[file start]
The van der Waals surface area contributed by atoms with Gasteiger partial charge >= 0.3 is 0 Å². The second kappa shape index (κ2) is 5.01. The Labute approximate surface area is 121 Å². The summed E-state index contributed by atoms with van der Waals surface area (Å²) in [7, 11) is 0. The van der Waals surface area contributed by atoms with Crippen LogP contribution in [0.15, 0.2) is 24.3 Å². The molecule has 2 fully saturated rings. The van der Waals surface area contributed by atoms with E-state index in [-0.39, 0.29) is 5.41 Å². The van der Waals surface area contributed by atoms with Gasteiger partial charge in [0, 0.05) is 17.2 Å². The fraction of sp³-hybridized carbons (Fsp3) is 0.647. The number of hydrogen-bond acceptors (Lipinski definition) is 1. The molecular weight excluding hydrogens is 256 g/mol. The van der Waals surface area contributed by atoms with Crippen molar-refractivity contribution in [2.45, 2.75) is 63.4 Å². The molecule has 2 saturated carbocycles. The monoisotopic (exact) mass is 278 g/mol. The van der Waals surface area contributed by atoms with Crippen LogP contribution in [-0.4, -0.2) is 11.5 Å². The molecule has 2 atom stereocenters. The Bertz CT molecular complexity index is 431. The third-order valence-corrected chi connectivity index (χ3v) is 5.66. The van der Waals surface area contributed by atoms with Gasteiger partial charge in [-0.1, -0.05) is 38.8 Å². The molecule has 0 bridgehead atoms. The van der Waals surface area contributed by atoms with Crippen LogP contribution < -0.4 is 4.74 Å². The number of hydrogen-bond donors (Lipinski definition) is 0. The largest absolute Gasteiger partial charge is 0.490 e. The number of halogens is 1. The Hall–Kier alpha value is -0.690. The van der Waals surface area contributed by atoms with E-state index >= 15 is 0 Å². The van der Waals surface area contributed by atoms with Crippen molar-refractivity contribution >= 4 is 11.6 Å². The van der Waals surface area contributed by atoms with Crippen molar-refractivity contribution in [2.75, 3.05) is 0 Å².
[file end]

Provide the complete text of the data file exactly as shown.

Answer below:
The van der Waals surface area contributed by atoms with Gasteiger partial charge >= 0.3 is 0 Å². The second kappa shape index (κ2) is 5.01. The Labute approximate surface area is 121 Å². The summed E-state index contributed by atoms with van der Waals surface area (Å²) in [7, 11) is 0. The van der Waals surface area contributed by atoms with Crippen LogP contribution in [0.15, 0.2) is 24.3 Å². The molecule has 2 fully saturated rings. The van der Waals surface area contributed by atoms with E-state index in [-0.39, 0.29) is 5.41 Å². The van der Waals surface area contributed by atoms with Gasteiger partial charge in [0, 0.05) is 17.2 Å². The fraction of sp³-hybridized carbons (Fsp3) is 0.647. The number of hydrogen-bond acceptors (Lipinski definition) is 1. The molecular weight excluding hydrogens is 256 g/mol. The van der Waals surface area contributed by atoms with Crippen molar-refractivity contribution in [2.45, 2.75) is 63.4 Å². The molecule has 2 saturated carbocycles. The monoisotopic (exact) mass is 278 g/mol. The van der Waals surface area contributed by atoms with Crippen LogP contribution in [-0.4, -0.2) is 11.5 Å². The molecule has 2 atom stereocenters. The Bertz CT molecular complexity index is 431. The third-order valence-corrected chi connectivity index (χ3v) is 5.66. The van der Waals surface area contributed by atoms with Gasteiger partial charge in [-0.1, -0.05) is 38.8 Å². The molecule has 0 bridgehead atoms. The van der Waals surface area contributed by atoms with Crippen LogP contribution < -0.4 is 4.74 Å². The number of hydrogen-bond donors (Lipinski definition) is 0. The largest absolute Gasteiger partial charge is 0.490 e. The number of halogens is 1. The Hall–Kier alpha value is -0.690. The van der Waals surface area contributed by atoms with E-state index >= 15 is 0 Å². The van der Waals surface area contributed by atoms with Crippen molar-refractivity contribution >= 4 is 11.6 Å². The van der Waals surface area contributed by atoms with Crippen molar-refractivity contribution in [2.75, 3.05) is 0 Å².